Overall, the 1973 Hanna-Barbera film interpretation of Charlotte’s Web did a fair job of keeping true to E.B. White’s beloved classic. Most of the vital scenes from the book found a way into the film. While more rushed than in the book, these scenes were addressed in enough detail to satisfy fans of the book while maintaining the brevity that is needed in a film adaptation of a book. There were some changes, such as how Henry Fussy was introduced and the addition of Jeffery the gosling, but overall the story being told is the same as in the book.
Henry Fussy, in my opinion, is one of the standout differences between the book and movie. In the book, Henry is mentioned, but seems to be a rather flat character. He is, in essence, simply a reason for Fern to leave Wilbur and is not developed in much detail. In the movie, however, he is a much more developed character. In the movie, he is given more of a back story, complete with overbearing mother, violin lessons, and more of a high-society type life than Fern the farm girl. Throughout the film, Henry changes, first with his visit to the Zuckerman farm, and later in his glasses-free form at the fair. This change by Henry, in my opinion, is meant to lead viewers to think that the changes he has made were in order to woo Fern.
In our earlier discussions, I mentioned that I thought that the book had a theme focused on birth and death. The film also has this theme. While the film feels very whimsical with all of the singing and dancing, it does not hide the harsh realities of death and loss that are central in the book. This is especially true at the end of the movie when Wilbur has reached his breaking point with the loss of all of Charlotte’s babies. This feeling of loss is remedied when Wilbur learns, like in the book, that three of the babies have remained at the barnyard. This is almost like a rebirth for Wilbur, giving him a purpose. He feels it is his responsibility to teach these three small spiders about his dear friend Charlotte.
Obviously the book is not rife with songs like in this version, but the songs fill an important void. When interpreting a book, especially one as beloved as Charlotte’s Web, film makers seem to struggle with conveying the emotions that are so much more easily expressed in text. By adding songs to the movie, the film makers were able to embed added emotion that would be hard to instill without making the film much longer. Music has been used for hundreds of years as a means both express and elicit emotions and the film makers used this tactic to relate Wilbur’s feelings of sadness, joy, and melancholy. Some of the songs were a bit hokey and added for pure entertainment, but even these songs added to the tone of the story. The song Charlotte sings to Wilbur about keeping his chin up seemed especially successful at adding emotion into the story.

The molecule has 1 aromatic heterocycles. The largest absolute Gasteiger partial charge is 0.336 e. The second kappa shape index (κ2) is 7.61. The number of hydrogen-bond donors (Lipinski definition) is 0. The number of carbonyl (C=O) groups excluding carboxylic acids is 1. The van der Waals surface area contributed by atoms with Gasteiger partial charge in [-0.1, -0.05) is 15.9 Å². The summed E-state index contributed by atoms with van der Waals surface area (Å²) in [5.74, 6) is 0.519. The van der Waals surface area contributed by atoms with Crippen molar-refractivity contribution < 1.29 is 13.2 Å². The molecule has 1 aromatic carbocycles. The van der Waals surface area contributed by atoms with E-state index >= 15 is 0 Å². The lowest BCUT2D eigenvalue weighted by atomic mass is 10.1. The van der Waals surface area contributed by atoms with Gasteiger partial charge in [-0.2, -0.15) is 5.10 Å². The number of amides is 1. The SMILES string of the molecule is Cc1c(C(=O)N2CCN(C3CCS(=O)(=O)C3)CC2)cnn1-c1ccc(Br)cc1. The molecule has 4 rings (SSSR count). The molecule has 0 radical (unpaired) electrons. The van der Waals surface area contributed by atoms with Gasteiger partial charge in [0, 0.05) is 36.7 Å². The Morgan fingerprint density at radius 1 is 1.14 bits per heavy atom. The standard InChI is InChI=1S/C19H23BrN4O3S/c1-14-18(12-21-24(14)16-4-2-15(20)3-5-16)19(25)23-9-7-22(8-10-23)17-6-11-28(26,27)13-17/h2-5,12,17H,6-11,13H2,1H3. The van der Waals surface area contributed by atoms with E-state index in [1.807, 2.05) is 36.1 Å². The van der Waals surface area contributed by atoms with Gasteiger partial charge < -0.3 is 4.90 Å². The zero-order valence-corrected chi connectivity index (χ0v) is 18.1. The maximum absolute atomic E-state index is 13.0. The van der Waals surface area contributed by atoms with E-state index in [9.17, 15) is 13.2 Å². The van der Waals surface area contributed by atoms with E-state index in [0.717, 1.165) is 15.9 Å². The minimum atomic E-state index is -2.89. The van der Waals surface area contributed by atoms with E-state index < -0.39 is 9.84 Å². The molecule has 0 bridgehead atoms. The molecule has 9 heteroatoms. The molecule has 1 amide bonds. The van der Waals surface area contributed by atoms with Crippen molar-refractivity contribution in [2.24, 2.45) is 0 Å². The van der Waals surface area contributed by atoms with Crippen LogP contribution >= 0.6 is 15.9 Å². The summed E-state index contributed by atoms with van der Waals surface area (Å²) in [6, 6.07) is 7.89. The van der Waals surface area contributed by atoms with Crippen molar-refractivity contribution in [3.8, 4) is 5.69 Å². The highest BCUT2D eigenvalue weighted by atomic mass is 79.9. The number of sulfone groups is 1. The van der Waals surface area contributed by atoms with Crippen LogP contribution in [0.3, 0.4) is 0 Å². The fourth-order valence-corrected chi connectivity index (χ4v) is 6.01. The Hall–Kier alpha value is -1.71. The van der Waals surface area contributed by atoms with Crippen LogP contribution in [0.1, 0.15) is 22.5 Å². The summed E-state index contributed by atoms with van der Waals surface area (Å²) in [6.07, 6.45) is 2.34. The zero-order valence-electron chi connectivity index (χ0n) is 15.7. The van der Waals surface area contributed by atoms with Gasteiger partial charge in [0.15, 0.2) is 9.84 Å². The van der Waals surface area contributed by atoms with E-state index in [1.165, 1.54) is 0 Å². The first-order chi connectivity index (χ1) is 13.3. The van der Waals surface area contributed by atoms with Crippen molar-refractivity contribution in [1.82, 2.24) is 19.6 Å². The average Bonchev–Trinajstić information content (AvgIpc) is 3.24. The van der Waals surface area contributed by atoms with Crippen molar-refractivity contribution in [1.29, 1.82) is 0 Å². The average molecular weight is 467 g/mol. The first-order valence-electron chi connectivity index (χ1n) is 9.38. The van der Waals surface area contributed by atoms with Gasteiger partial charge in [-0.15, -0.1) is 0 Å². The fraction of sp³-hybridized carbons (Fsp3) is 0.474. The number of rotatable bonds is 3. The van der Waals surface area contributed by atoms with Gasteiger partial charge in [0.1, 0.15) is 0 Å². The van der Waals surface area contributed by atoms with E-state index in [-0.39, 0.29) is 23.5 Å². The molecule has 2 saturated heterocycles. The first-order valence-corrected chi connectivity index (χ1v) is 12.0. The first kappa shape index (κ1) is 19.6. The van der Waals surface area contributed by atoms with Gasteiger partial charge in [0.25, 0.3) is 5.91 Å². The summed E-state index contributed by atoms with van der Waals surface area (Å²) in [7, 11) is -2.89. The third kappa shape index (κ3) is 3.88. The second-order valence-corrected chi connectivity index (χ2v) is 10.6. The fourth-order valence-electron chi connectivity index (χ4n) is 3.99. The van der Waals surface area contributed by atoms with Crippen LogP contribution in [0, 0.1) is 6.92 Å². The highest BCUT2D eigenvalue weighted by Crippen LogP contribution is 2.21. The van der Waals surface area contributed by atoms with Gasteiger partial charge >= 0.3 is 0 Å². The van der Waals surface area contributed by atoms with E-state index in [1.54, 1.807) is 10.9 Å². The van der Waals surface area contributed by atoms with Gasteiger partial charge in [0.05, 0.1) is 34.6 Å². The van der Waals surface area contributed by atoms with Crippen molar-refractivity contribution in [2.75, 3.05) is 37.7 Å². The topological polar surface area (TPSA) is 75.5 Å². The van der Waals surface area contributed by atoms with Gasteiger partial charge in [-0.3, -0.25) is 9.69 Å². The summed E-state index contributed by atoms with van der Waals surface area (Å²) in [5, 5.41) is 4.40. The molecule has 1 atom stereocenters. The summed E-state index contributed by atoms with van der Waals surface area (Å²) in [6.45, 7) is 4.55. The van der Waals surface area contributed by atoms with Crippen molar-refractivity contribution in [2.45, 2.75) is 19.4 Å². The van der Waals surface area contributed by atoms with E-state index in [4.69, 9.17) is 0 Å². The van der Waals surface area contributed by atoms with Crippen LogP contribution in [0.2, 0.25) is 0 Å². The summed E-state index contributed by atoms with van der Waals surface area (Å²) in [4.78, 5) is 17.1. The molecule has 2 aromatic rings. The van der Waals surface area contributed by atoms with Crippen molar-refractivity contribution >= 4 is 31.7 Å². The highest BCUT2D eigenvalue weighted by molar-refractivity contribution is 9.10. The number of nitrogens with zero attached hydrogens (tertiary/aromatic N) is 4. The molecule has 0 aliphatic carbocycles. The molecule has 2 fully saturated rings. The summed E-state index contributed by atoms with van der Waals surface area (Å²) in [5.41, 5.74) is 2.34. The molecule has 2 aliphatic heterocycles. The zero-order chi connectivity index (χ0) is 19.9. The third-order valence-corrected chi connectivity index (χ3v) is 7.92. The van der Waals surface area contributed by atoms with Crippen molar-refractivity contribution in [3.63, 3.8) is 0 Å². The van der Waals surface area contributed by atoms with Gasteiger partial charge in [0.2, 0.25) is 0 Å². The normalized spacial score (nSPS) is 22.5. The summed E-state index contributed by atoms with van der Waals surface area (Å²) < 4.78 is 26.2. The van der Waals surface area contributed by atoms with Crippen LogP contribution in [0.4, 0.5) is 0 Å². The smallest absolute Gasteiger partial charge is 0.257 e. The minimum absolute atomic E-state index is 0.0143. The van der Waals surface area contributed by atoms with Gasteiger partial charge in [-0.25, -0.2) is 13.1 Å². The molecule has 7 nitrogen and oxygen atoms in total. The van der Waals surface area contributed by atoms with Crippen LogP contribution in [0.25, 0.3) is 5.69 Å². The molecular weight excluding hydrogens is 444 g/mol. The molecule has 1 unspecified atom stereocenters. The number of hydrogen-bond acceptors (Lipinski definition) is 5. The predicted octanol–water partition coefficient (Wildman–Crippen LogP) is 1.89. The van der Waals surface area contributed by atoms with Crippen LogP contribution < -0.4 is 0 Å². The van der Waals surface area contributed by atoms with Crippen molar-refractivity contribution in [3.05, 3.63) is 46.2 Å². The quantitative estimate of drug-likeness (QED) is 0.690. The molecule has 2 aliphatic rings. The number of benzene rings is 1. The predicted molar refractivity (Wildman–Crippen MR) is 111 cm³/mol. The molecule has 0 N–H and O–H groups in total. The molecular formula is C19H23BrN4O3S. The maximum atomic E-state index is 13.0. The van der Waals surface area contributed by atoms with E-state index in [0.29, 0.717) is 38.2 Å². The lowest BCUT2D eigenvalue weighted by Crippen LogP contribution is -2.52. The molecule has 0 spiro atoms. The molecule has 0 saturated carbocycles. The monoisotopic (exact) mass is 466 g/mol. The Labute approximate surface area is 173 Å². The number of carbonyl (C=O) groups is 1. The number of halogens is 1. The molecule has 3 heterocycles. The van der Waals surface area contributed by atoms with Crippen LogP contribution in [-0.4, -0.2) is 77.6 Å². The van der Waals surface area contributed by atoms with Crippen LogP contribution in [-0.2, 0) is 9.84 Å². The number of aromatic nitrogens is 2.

The 2006 version of Charlotte’s Web starts very similarly to the book with the birth of Wilbur on the Arable farm. Fern starts the film by saving Wilbur’s life and promises to keep Wilbur alive. Fern’s character, known for being stubborn and strong in the book, is amped up in the movie and is a much stronger character, so much so that she could almost be considered defiant in some of her responses to her parents. This is especially obvious in her response to her parents after being told that Wilbur would be going to the Zuckerman farm when she said, “I didn’t promise you, I promised Wilbur.” It is also evident in her actions when she disobeys her parents and brings Wilbur to school with her after being told to put in the basket.
The theme of this version of the movie is a bit of a departure from the theme of the book. While birth and death are part of the storyline of the movie, the theme seems to focus more upon ordinary creatures doing extraordinary things, a sentiment which is mentioned several times by the narrator. This, in my opinion, is to make the story more relatable for younger viewers. Birth and death are not necessarily topics that many children can relate with. The idea of being ordinary, however, is much more relatable. Perhaps the film makers saw this as an opportunity to inspire ordinary children become extraordinary.
Another big difference between the book and this film version is how Charlotte is viewed by the other barnyard animals. In the book, Charlotte is respected by the other creatures and seen as being wise and motherly. In the movie, however, the barnyard animals think that Charlotte is disgusting and creepy. The horse literally faints in fear at the sight of her and Templeton asserts that she is even lower in status than him, and he’s a rat! I think the film makers probably made this choice to make the friendship between Charlotte and Wilbur more unlikely. If Charlotte was popular and well liked, of course she would be liked by Wilbur. This change also serves to strengthen the idea or ordinary things becoming extraordinary. The barnyard animals see Charlotte as a normal, creepy, ugly spider and Wilbur as a normal, doomed, pig. Throughout the film, however, the animals change and learn to view Charlotte and Wilbur with respect. Through Charlotte’s beautiful webs and Wilbur’s innocence, the creatures are transformed.
One idea that was translated well into the film is the passage of time. It is not overly pronounced, but touches such as fireworks for the 4th of July and the changing color of the leaves show that time is passing and the seasons are getting ever closer to Christmas dinner. The changing of seasons is present in the book as a reminder of the imminent death of Wilbur, just like in this version of the movie. This is important in providing a sense of urgency for the characters. If they are not able to change how Mr. Zuckerman feels, than Wilbur will not see the first snow.
I'm Edie - wife, mom, teacher, instructional designer, home renovator,
and lover of nature, travel, technology, and vintage campers!